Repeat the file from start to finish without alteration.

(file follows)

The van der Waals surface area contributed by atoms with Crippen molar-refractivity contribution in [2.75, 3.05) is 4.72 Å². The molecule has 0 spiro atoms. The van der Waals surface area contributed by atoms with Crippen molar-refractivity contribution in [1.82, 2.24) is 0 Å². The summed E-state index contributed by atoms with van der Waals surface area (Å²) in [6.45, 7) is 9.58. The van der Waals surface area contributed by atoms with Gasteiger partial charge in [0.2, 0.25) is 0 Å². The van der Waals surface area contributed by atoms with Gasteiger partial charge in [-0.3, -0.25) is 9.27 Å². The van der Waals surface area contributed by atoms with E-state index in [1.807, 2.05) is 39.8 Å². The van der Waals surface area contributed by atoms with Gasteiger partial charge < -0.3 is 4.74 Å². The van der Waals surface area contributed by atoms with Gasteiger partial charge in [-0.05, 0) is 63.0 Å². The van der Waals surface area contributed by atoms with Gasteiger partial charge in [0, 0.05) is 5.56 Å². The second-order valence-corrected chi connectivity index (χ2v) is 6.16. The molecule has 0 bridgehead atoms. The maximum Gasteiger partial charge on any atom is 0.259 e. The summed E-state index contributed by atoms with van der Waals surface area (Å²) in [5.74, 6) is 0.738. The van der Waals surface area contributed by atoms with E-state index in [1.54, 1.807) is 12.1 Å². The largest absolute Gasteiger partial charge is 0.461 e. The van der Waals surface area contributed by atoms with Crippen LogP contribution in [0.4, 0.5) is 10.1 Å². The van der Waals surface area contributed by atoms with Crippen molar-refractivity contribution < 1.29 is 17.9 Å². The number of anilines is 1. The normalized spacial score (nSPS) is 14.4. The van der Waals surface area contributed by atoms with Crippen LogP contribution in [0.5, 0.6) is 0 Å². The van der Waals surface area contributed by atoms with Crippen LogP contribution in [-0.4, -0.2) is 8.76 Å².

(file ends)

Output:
The van der Waals surface area contributed by atoms with Crippen molar-refractivity contribution in [2.75, 3.05) is 4.72 Å². The molecule has 0 spiro atoms. The van der Waals surface area contributed by atoms with Crippen molar-refractivity contribution in [1.82, 2.24) is 0 Å². The summed E-state index contributed by atoms with van der Waals surface area (Å²) in [6.45, 7) is 9.58. The van der Waals surface area contributed by atoms with Gasteiger partial charge in [0.2, 0.25) is 0 Å². The van der Waals surface area contributed by atoms with Gasteiger partial charge in [-0.3, -0.25) is 9.27 Å². The van der Waals surface area contributed by atoms with E-state index in [1.807, 2.05) is 39.8 Å². The van der Waals surface area contributed by atoms with Gasteiger partial charge < -0.3 is 4.74 Å². The van der Waals surface area contributed by atoms with Gasteiger partial charge in [-0.05, 0) is 63.0 Å². The van der Waals surface area contributed by atoms with Gasteiger partial charge in [0, 0.05) is 5.56 Å². The second-order valence-corrected chi connectivity index (χ2v) is 6.16. The molecule has 0 bridgehead atoms. The maximum Gasteiger partial charge on any atom is 0.259 e. The summed E-state index contributed by atoms with van der Waals surface area (Å²) in [5.74, 6) is 0.738. The van der Waals surface area contributed by atoms with E-state index in [1.54, 1.807) is 12.1 Å². The largest absolute Gasteiger partial charge is 0.461 e. The van der Waals surface area contributed by atoms with Crippen LogP contribution in [0.4, 0.5) is 10.1 Å². The van der Waals surface area contributed by atoms with Crippen molar-refractivity contribution < 1.29 is 17.9 Å². The number of anilines is 1. The normalized spacial score (nSPS) is 14.4. The van der Waals surface area contributed by atoms with Crippen LogP contribution in [0.5, 0.6) is 0 Å². The van der Waals surface area contributed by atoms with Crippen LogP contribution in [-0.4, -0.2) is 8.76 Å².